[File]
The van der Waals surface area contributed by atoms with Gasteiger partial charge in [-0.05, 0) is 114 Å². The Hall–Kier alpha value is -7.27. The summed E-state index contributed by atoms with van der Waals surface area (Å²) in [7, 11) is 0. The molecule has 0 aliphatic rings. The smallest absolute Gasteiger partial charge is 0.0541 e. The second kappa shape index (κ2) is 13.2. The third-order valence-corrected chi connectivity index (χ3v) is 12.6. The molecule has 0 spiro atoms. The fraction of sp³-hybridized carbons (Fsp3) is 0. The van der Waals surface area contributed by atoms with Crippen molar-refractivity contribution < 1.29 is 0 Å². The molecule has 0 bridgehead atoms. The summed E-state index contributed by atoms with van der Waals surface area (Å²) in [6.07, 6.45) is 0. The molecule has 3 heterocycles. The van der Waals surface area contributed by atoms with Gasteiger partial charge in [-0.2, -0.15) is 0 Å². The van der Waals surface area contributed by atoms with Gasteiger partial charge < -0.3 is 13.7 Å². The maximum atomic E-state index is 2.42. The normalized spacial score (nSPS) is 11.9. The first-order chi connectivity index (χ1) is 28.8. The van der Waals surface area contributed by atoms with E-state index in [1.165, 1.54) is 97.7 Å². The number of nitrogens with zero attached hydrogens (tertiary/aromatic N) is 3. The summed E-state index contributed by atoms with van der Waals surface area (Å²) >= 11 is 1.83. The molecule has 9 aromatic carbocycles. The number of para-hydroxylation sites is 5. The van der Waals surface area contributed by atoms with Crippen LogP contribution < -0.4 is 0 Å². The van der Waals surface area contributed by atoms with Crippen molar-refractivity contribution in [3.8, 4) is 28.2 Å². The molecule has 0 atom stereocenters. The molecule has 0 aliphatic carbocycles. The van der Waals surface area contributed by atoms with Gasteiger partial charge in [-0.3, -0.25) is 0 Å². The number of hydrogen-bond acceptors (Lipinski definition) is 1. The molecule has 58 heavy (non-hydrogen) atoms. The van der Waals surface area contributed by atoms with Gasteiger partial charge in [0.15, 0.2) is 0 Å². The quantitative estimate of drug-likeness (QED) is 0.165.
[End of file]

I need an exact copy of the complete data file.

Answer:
The van der Waals surface area contributed by atoms with Gasteiger partial charge in [-0.05, 0) is 114 Å². The Hall–Kier alpha value is -7.27. The summed E-state index contributed by atoms with van der Waals surface area (Å²) in [7, 11) is 0. The molecule has 0 aliphatic rings. The smallest absolute Gasteiger partial charge is 0.0541 e. The second kappa shape index (κ2) is 13.2. The third-order valence-corrected chi connectivity index (χ3v) is 12.6. The molecule has 0 spiro atoms. The fraction of sp³-hybridized carbons (Fsp3) is 0. The van der Waals surface area contributed by atoms with Crippen molar-refractivity contribution < 1.29 is 0 Å². The molecule has 0 bridgehead atoms. The summed E-state index contributed by atoms with van der Waals surface area (Å²) in [6.07, 6.45) is 0. The molecule has 3 heterocycles. The van der Waals surface area contributed by atoms with Gasteiger partial charge in [-0.2, -0.15) is 0 Å². The van der Waals surface area contributed by atoms with Gasteiger partial charge < -0.3 is 13.7 Å². The maximum atomic E-state index is 2.42. The normalized spacial score (nSPS) is 11.9. The first-order chi connectivity index (χ1) is 28.8. The van der Waals surface area contributed by atoms with E-state index in [1.165, 1.54) is 97.7 Å². The number of nitrogens with zero attached hydrogens (tertiary/aromatic N) is 3. The summed E-state index contributed by atoms with van der Waals surface area (Å²) >= 11 is 1.83. The molecule has 9 aromatic carbocycles. The number of para-hydroxylation sites is 5. The van der Waals surface area contributed by atoms with Crippen LogP contribution < -0.4 is 0 Å². The van der Waals surface area contributed by atoms with Crippen molar-refractivity contribution in [3.8, 4) is 28.2 Å². The molecule has 0 atom stereocenters. The molecule has 0 aliphatic carbocycles. The van der Waals surface area contributed by atoms with Gasteiger partial charge in [-0.3, -0.25) is 0 Å². The number of hydrogen-bond acceptors (Lipinski definition) is 1. The molecule has 58 heavy (non-hydrogen) atoms. The van der Waals surface area contributed by atoms with Gasteiger partial charge in [0.15, 0.2) is 0 Å². The quantitative estimate of drug-likeness (QED) is 0.165.